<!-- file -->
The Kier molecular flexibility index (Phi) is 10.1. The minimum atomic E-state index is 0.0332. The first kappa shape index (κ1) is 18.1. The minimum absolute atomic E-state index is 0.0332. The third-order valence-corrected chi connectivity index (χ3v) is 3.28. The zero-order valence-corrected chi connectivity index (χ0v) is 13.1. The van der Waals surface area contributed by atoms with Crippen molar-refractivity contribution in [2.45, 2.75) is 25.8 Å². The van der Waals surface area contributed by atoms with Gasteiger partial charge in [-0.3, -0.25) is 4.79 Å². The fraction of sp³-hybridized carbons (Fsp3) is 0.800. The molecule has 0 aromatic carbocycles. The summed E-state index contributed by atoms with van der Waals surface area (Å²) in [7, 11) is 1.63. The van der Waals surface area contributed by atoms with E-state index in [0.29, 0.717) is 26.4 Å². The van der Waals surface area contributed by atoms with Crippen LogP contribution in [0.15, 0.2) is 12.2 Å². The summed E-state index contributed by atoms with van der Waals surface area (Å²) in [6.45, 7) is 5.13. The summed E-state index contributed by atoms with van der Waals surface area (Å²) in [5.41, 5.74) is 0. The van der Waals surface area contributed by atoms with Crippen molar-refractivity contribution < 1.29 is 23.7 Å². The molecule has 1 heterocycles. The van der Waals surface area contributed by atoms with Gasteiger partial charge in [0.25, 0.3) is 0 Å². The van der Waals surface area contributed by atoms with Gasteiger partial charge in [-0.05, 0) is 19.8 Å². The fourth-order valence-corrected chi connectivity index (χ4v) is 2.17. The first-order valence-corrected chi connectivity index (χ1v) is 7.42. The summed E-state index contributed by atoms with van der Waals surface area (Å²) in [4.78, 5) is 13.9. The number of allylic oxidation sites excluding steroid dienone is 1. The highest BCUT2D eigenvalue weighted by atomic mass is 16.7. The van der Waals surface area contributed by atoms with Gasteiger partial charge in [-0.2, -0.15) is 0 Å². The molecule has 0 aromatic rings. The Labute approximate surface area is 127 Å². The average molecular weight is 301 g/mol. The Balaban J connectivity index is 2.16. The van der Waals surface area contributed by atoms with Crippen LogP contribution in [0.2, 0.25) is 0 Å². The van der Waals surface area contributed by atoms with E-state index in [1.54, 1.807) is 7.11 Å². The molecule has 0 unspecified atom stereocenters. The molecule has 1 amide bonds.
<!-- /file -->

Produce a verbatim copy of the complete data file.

The Kier molecular flexibility index (Phi) is 10.1. The minimum atomic E-state index is 0.0332. The first kappa shape index (κ1) is 18.1. The minimum absolute atomic E-state index is 0.0332. The third-order valence-corrected chi connectivity index (χ3v) is 3.28. The zero-order valence-corrected chi connectivity index (χ0v) is 13.1. The van der Waals surface area contributed by atoms with Crippen molar-refractivity contribution in [2.45, 2.75) is 25.8 Å². The van der Waals surface area contributed by atoms with Gasteiger partial charge in [-0.3, -0.25) is 4.79 Å². The fraction of sp³-hybridized carbons (Fsp3) is 0.800. The molecule has 0 aromatic carbocycles. The summed E-state index contributed by atoms with van der Waals surface area (Å²) in [7, 11) is 1.63. The van der Waals surface area contributed by atoms with E-state index in [0.29, 0.717) is 26.4 Å². The van der Waals surface area contributed by atoms with Crippen LogP contribution in [0.15, 0.2) is 12.2 Å². The summed E-state index contributed by atoms with van der Waals surface area (Å²) in [6.45, 7) is 5.13. The summed E-state index contributed by atoms with van der Waals surface area (Å²) in [5.41, 5.74) is 0. The van der Waals surface area contributed by atoms with Crippen molar-refractivity contribution < 1.29 is 23.7 Å². The molecule has 1 heterocycles. The van der Waals surface area contributed by atoms with Gasteiger partial charge in [0.25, 0.3) is 0 Å². The van der Waals surface area contributed by atoms with Gasteiger partial charge in [-0.05, 0) is 19.8 Å². The fourth-order valence-corrected chi connectivity index (χ4v) is 2.17. The first-order valence-corrected chi connectivity index (χ1v) is 7.42. The summed E-state index contributed by atoms with van der Waals surface area (Å²) in [4.78, 5) is 13.9. The number of allylic oxidation sites excluding steroid dienone is 1. The highest BCUT2D eigenvalue weighted by atomic mass is 16.7. The van der Waals surface area contributed by atoms with Gasteiger partial charge in [-0.2, -0.15) is 0 Å². The molecule has 0 aromatic rings. The Labute approximate surface area is 127 Å². The average molecular weight is 301 g/mol. The Balaban J connectivity index is 2.16. The van der Waals surface area contributed by atoms with Crippen LogP contribution in [0.2, 0.25) is 0 Å². The van der Waals surface area contributed by atoms with E-state index in [1.54, 1.807) is 7.11 Å². The molecule has 0 unspecified atom stereocenters. The molecule has 1 amide bonds.